Only four of the Bowery Hotel’s 17 floors have opened for business, but the fireplace in its whiskey-colored lobby already hisses. The thick velvet curtains are up, the over-worn Oriental rugs are down, and there’s pricey booze in the back-room tavern, as well as seven copies of The Times in the old-fashioned newspaper racks.
But this isn’t the first Manhattan hotel to be so bucolic and erudite. Ian Schrager’s recently redone and fawningly received Gramercy Park Hotel stands 18 blocks northward, casting a tall, dark and handsome shadow over its young competitor.
The double-height Gramercy ground floor is fit for lean modeling types: Thanks to co-designer Julian Schnabel, there’s a monster Cy Twombly on one wall—the kind of madman painting a bunch of open-mouthed kids might ogle if open-mouthed kids were allowed in the vicinity. (The local park, after all, is locked.)
And there are two man-sized white stone hearths with relatively petite fires, the scenic centers of gravity for the lobby, and the dominating Rose Bar one room over.
The Bowery Hotel is Gramercy’s little brother, squatter and less arty, but with the same genetic code. The white stone hearth isn’t so massive—and the exposed wood planks up on the ceiling are somehow less precisely designed.
The Bowery goes for its predecessor’s rustication, yet there isn’t the same elegance. Here, too, are red velvet curtains, although these are saloon-like and apparently secondhand. Then there are the velvet chairs around the fire: Gramercy has a prissy stripe that ties the furniture together, but the Bowery has ragtag antiques.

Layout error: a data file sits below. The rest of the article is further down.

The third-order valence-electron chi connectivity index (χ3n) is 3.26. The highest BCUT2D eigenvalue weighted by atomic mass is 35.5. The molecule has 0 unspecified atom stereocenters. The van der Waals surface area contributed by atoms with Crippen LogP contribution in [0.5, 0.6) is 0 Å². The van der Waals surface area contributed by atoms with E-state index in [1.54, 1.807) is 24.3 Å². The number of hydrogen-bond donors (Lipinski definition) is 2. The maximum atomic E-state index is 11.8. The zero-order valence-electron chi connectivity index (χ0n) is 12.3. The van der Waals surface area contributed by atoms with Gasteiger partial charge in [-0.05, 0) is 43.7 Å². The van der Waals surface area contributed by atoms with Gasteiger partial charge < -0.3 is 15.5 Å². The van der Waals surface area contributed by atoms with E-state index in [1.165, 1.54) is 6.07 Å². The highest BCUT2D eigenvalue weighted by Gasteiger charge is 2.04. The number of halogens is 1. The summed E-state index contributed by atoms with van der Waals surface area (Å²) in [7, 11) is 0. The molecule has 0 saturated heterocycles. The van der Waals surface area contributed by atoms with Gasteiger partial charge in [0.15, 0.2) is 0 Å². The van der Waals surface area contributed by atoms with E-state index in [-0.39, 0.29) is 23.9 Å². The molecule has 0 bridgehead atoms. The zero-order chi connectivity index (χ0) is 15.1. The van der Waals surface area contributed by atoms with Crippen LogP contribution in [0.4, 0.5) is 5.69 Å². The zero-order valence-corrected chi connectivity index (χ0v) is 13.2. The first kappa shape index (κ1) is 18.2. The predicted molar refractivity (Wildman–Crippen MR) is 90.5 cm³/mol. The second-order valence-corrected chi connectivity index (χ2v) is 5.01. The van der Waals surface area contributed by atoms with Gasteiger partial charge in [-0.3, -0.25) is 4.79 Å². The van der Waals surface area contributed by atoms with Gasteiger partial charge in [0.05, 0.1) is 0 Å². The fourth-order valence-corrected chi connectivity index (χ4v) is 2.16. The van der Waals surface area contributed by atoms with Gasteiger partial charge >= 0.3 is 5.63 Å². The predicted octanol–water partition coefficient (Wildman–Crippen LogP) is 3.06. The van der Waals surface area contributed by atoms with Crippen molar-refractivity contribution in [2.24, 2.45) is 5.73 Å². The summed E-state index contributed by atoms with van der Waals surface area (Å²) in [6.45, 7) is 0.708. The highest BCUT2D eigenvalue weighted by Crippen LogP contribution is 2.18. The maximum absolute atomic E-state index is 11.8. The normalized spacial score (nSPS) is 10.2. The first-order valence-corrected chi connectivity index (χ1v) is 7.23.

Nevertheless, both befit a mustachioed pipe-smoker, as these hotels are plush in the burliest way possible.
THEN COME THE BEDROOM WALL LAMPS: Unmistakably, it’s the same accordion-like metallic arm stretching out from either side of the hotels’ beds. They’d be identical twins if the light shade went down instead of facing up.
Has the style been pilfered? Is this wall-lamp and fireplace thievery?
“The design of the Bowery Hotel was planned long before the Gramercy Park Hotel was completed,” said a spokesperson for Bowery developers Eric Goode and Sean MacPherson, who constructed the porthole-clad Maritime Hotel on West 16th Street. (They are also partners in the fiercely supercilious new West Village Waverly Inn restaurant.)
“The Gramercy Park Hotel,” said the spokesperson, “was not a design influence for Sean and Eric.”
The 59-year-old Mr. Schrager probably wouldn’t agree, although his publicist wouldn’t confirm whether he had seen the Bowery’s new hissing fireplace or velvet chairs or accordion lamps. “They are friends of mine,” said Mr. Schrager, through a spokesperson, about Mr. Goode and Mr. MacPherson, “and I wish them all the success in their latest venture.”
Does the development timeline leave a window for those friends to have emulated either the Gramercy Park Hotel’s minute details or overarching aesthetic?
Mr. Schrager bought the Gramercy in 2003, 79 years after it was built (and long after Babe Ruth and Bob Dylan and Elvis Costello first became guests). Backed by art-collecting developer Aby Rosen and his partner, Michael Fuchs, he supposedly spent $200 million on a renovation, then reopened in August.